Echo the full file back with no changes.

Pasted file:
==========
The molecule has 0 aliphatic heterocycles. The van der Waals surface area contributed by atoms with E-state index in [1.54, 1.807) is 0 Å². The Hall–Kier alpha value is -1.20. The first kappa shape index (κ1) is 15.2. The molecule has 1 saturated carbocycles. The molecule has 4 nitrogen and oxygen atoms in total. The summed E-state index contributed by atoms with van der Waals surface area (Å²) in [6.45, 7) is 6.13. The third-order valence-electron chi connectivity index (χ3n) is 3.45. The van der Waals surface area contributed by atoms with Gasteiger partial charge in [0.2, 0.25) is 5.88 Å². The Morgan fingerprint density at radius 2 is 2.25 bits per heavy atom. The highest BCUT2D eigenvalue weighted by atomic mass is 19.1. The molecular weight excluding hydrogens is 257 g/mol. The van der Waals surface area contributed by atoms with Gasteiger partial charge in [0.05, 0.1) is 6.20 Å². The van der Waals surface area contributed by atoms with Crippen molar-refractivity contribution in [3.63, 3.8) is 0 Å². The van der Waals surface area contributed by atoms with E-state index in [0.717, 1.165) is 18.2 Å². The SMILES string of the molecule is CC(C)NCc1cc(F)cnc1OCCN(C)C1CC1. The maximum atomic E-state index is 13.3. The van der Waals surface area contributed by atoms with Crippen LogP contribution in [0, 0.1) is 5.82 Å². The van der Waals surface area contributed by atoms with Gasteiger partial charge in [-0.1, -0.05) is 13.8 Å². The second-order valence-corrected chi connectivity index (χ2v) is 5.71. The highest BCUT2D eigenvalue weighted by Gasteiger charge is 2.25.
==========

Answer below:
The molecule has 0 aliphatic heterocycles. The van der Waals surface area contributed by atoms with E-state index in [1.54, 1.807) is 0 Å². The Hall–Kier alpha value is -1.20. The first kappa shape index (κ1) is 15.2. The molecule has 1 saturated carbocycles. The molecule has 4 nitrogen and oxygen atoms in total. The summed E-state index contributed by atoms with van der Waals surface area (Å²) in [6.45, 7) is 6.13. The third-order valence-electron chi connectivity index (χ3n) is 3.45. The van der Waals surface area contributed by atoms with Gasteiger partial charge in [0.2, 0.25) is 5.88 Å². The Morgan fingerprint density at radius 2 is 2.25 bits per heavy atom. The highest BCUT2D eigenvalue weighted by atomic mass is 19.1. The molecular weight excluding hydrogens is 257 g/mol. The van der Waals surface area contributed by atoms with Gasteiger partial charge in [0.05, 0.1) is 6.20 Å². The van der Waals surface area contributed by atoms with Crippen molar-refractivity contribution in [3.63, 3.8) is 0 Å². The van der Waals surface area contributed by atoms with E-state index in [0.717, 1.165) is 18.2 Å². The SMILES string of the molecule is CC(C)NCc1cc(F)cnc1OCCN(C)C1CC1. The maximum atomic E-state index is 13.3. The van der Waals surface area contributed by atoms with Crippen LogP contribution in [0, 0.1) is 5.82 Å². The van der Waals surface area contributed by atoms with Gasteiger partial charge in [-0.1, -0.05) is 13.8 Å². The second-order valence-corrected chi connectivity index (χ2v) is 5.71. The highest BCUT2D eigenvalue weighted by Gasteiger charge is 2.25.